• Turning the ventilation system into a supply/exhaust air system.
  • Installing a geothermal heating system with 12 wells each with a depth of 300 metres; power of the heat pump 90 kW. 
  • The ceiling will only be renovated. 
  • Installing 480 m2 of solar panels. 
  • No recovery of heat from wastewater. 
  • Not replacing the heating radiators. 

As the project plans became more detailed, the feasibility of the measures selected based on the energy optimisation was re-assessed, based on which some solutions deviating from the energy optimisation recommendations were chosen. The reviews of the geothermal heating solution are still underway, but the number of wells must be reduced, while they will also be made deeper. For practical reasons, the number of solar panels must also be reduced.

In the planning low-carbon qualities were promoted by using sustainable and long-life materials and fixtures with a small carbon footprint and aiming to reuse recovered materials and the site’s demolition materials. Based on the reuse review, the focus was in particular on the reuse of specific fixtures, kitchen appliances (refrigerator-freezers and stoves), balcony glazing and the LECA of the roof both at the site and outside it. In practice, only the refrigerator-freezers will be reused in cooperation with the Reuse Centre. As for the balcony glazing, it is required that the contractor deliver it for material recycling. The LECA can probably be used in earthworks. In addition to these, the aim is to use eco-labelled (such as the Nordic swan eco-label) products in the renovations, as far as the total budget allows.

Grounds for comparison


The project planning stage was tendered for based on the price as a mini tendering process under the framework arrangements of the City of Helsinki’s housing production. The main and architectural planning, structural planning, HPAC and automation planning and electrical planning of the renovation project were tendered for divided into four parts. In all procurement parts, quality was weighted at 70%, while price was weighted at 30%. The reviews tendered for separately, which supported the project planning and general planning, followed the City’s instructions for small-scale procurements.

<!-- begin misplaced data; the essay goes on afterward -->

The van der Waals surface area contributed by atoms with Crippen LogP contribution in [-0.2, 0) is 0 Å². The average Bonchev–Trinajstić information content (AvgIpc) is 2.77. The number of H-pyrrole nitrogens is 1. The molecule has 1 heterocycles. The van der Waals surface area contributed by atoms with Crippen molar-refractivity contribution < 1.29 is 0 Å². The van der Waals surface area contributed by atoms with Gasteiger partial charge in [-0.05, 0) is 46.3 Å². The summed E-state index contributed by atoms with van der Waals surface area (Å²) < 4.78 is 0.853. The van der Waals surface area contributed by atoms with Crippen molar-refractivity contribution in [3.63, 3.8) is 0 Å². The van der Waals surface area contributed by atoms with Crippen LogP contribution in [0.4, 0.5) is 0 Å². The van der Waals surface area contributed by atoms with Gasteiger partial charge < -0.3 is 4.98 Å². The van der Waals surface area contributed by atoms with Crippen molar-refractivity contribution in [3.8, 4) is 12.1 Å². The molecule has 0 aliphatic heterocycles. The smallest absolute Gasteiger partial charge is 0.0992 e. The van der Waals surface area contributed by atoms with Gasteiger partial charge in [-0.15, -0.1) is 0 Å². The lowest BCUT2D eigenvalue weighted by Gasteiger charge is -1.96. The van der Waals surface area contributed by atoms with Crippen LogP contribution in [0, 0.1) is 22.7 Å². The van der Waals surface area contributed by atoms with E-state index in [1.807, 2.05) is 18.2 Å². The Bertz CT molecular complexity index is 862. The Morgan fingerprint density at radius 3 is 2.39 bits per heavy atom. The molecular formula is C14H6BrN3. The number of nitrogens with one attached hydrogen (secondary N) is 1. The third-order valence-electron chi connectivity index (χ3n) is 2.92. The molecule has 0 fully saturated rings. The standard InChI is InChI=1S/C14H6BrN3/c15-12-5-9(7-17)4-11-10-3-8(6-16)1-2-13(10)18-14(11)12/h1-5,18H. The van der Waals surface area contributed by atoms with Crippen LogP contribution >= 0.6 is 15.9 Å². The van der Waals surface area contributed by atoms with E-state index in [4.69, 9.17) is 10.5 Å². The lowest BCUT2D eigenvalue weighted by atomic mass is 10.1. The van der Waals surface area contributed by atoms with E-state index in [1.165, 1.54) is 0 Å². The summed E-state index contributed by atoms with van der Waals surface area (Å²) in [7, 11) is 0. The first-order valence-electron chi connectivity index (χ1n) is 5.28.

The carbon footprint will be recalculated

As a part of the climate and circular economy objectives, it was recorded that the structural engineer would recalculate the site’s lifecycle carbon footprint once the plans have been completed, based on the Ministry of the Environment’s method for the whole life carbon assessment of buildings. However, since the calculations in the project’s early stages were carried out using different delineations and specifications, the results are not comparable, and no bonuses or sanctions are tied to the calculation results. 

Changes along the way

The renovation project encountered a challenge typical of piloting: difficulties in defining the objectives and a suitable level for them. It requires balancing to clarify the shared direction and the preliminary objectives, without overly limiting the potential solutions, but this should be done, nevertheless. 

The challenges to be resolved also arose during the planning stage, in particular. As the project plans became clearer, it was found that not all the recommendations yielded by the energy optimisation could be implemented. However, it was to be expected that changes may occur, and the project’s energy efficiency objectives will still be achieved despite this.